B. Mukerji, J.
1. This is a special appeal against the decision of the learned Chief Justice made in an application for a writ of mandamus or any other appropriate writ or direction which may be issued to command the respondent, first, to issue certain licences applied for by the petitioners for plying rickshaws within the municipal limits of Lucknow and secondly to refrain from impounding certain rickshaws belonging to the petitioners found plying within the municipal limits for hire.
The learned Chief Justice allowed the petition to the extent that he directed the issue of a writ commanding the Municipal Board to issue licences to the petitioners to ply rickshaws for hire within the municipal limits provided the petitioners fulfilled the requirements laid down in the relevant municipal bye-laws.
2. In order to appreciate the scope of the controversy that arose for decision in the writ petition it is necessary to state a few facts, The petitioners, who are the respondents in this appeal, were five in number and between them they owned a considerable number of rickshaws which they wished to ply for hire within the limits of the Lucknow Municipality.
Under the bye-laws framed by the Municipal Board of Lucknow any person who wanted to ply a rickshaw within the Municipal limits had first to obtain a licence from the Municipal Board. The petitioners, therefore, made applications to the Municipal Board complying with the requirements laid down in the relevant bye-laws for the grant of licences.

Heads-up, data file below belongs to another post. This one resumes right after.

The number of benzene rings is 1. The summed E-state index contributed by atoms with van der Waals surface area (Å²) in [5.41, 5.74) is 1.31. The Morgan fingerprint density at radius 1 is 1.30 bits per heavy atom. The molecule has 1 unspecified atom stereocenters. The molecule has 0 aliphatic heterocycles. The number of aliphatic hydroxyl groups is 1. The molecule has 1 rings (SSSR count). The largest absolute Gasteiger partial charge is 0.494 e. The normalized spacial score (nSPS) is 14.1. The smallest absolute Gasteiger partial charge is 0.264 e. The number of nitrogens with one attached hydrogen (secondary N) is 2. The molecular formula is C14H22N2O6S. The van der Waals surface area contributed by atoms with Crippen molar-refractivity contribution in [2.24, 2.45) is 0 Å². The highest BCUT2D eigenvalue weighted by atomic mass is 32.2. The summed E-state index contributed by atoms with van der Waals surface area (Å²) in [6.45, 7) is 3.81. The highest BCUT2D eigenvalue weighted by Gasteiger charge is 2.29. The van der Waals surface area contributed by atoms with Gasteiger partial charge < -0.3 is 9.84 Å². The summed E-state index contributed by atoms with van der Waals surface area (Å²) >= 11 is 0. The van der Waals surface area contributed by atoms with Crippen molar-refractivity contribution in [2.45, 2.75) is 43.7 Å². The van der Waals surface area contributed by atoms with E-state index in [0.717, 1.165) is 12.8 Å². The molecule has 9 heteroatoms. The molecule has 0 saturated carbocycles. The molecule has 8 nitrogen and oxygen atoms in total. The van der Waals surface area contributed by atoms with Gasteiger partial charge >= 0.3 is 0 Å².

The Municipal Board was at the relevant period under the administration of an administrator for the Municipal Board itself had been superseded in the year 1948. This application for writ which was filed by the respondents was the culmination of a series of disputes that had been going on between the Municipal Board on the one hand and these rickshaw owners on the other from the year 1951.
In 1950 the State Government introduced in Lucknow the State bus service which charged considerably lower fares than were charged by alternative forms of conveyance and as a result of this there was a lot of unemployment amongst tongawalas and rickshaw pullers with the result that there was a demand from those who had already been in the trade of transport by other means than buses that there should be no further increase in the number of tongas and rickshaws so as not to worsen the unemployment situation.